Should we go back to school? -Con

My best friend asked me when we were going to hang out again. It had been almost five months –– the longest we’d ever gone without seeing each other –– and we were getting desperate. The next weekend, she tested positive for COVID-19. 

She told me that she felt more tired from simply breathing with COVID than she had after staying awake for 37 hours to travel to Ireland. She couldn’t even write a coherent sentence because she was so mentally and physically exhausted. Her 50-year-old dad had headaches and minor body aches, but my 17-year-old friend felt like she had been hit by a bus. 

Now, a month later, the district wants to vote to put us back in schools. 

First of all, I’m glad that they postponed the vote because we’re literally in the middle of a stay-at-home order from the governor. This is not the right time to be discussing going back to anything, let alone a sardine can-like cesspool for germs and bad decisions. You can’t even trust kids not to spread a common cold, let alone a virus that’s killed over two million people worldwide. 

I’m from the school of thought that we probably shouldn’t return until the district agrees to sit in a compact room and make the decision in person. Not only are cases on the rise –– seriously, how many surges must we go through before people realize that they don’t understand this virus and they don’t know how to control it in social settings? –– schools are the worst possible place to open if you want to keep cases under control. 

I see nightly parties of 30 or more teenagers, and they’re all sharing drinks and taking group photos. They don’t care about my grandmother with cancer or my father with chronic lung problems. They care about their friends and their fun and their experiences –– and that’s fine. But I don’t want to mingle with people who can put my family at risk. All it would take is for one kid in a class to make one bad decision, and then I’d be sitting front row at a virtual funeral. I think I’ll pass. 

And it’s not like kids are immune from getting sick either. Sure, most kids will be asymptomatic, but that makes it even easier to carry a virus and spread it to others. And those who have underlying health conditions may not be as lucky. My friend felt worse than her father because she has asthma and massive levels of school-related stress that deteriorate her immune system. Teenagers shouldn’t expect to get out of this scot-free.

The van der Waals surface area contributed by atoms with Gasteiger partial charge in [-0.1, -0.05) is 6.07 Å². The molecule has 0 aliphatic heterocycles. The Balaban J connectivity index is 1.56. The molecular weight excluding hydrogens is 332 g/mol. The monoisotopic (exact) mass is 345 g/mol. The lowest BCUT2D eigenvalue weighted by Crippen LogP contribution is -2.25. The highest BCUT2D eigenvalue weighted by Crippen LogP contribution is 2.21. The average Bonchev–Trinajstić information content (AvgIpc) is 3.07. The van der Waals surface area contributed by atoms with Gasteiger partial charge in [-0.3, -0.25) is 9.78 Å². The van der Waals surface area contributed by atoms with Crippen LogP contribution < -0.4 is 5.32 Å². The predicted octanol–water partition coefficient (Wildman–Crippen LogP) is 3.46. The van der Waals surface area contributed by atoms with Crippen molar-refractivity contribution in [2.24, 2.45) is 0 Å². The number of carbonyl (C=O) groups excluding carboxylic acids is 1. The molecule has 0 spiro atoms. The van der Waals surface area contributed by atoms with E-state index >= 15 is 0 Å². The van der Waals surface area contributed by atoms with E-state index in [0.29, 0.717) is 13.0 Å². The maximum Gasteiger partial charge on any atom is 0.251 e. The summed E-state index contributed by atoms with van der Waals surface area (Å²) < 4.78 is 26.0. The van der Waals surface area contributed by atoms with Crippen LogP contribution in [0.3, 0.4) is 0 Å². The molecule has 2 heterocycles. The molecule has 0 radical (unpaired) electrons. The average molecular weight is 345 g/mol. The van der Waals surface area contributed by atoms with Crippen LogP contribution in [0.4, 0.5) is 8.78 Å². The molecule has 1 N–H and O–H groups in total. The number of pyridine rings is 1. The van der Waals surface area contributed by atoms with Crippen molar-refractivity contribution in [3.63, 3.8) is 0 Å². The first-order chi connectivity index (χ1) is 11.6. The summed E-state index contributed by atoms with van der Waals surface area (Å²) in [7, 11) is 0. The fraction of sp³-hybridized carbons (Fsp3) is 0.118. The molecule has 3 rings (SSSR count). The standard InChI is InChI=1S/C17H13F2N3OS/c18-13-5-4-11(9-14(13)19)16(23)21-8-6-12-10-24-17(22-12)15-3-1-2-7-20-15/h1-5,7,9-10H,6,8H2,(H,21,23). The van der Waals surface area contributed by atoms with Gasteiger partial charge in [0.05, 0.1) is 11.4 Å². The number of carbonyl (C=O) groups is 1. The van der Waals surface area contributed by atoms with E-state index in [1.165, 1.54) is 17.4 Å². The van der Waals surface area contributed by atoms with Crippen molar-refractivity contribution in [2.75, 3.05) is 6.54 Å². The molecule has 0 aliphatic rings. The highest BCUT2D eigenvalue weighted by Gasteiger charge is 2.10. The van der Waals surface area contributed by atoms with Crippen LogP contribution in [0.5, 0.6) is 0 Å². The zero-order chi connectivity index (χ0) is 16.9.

And even if you get past the impending doom we all face, the plan itself is implausible. My parents already mumbled and grumbled about my school schedule because they work nights in restaurants, and interrupting their days always proved to be much more of a hassle than I would’ve liked. If I were to suddenly cut that schedule in half, they’d probably throw a riot from sleep deprivation and the crushing reminder of everything else they could be doing instead. For parents who work and don’t want to expose their children to yet another confined space with other virus carriers, this plan is a nightmare. 

And for those who choose cohort C, comme moi, I’m afraid that the quality of my education might be affected. If I’m live streaming my classes, how am I supposed to ask questions or participate in the class discussions? What if I have internet issues, and I can’t just replay the video lesson to catch up or finish the work on time? Why should I have to feel completely isolated just for taking care of my family?

On the other hand, what if the kids in school are the ones with the disadvantage? The new plan makes the school day sound more like a prison than an experience worth risking one’s life for. Maybe I’ll be the one with more mental time between classes to recuperate. Maybe I’ll be more organized without splitting my resources between physical and online school. Maybe I’ll have less fatigue because I’m able to cut down on commute times that take away from the endless amounts of work we have. It just seems unequal, and it’s never right to put one group at a disadvantage. 

In short, I’m staying home regardless of what plan the district comes up with –– and that’s my choice. Some say I’m antisocial or crazy; I say I have discipline and respect –– to each their own. But if the district wants a compelling and safe school year, they either need a new plan, or they need to accept that staying home is the only responsible choice.

To read the other side of the argument, go here: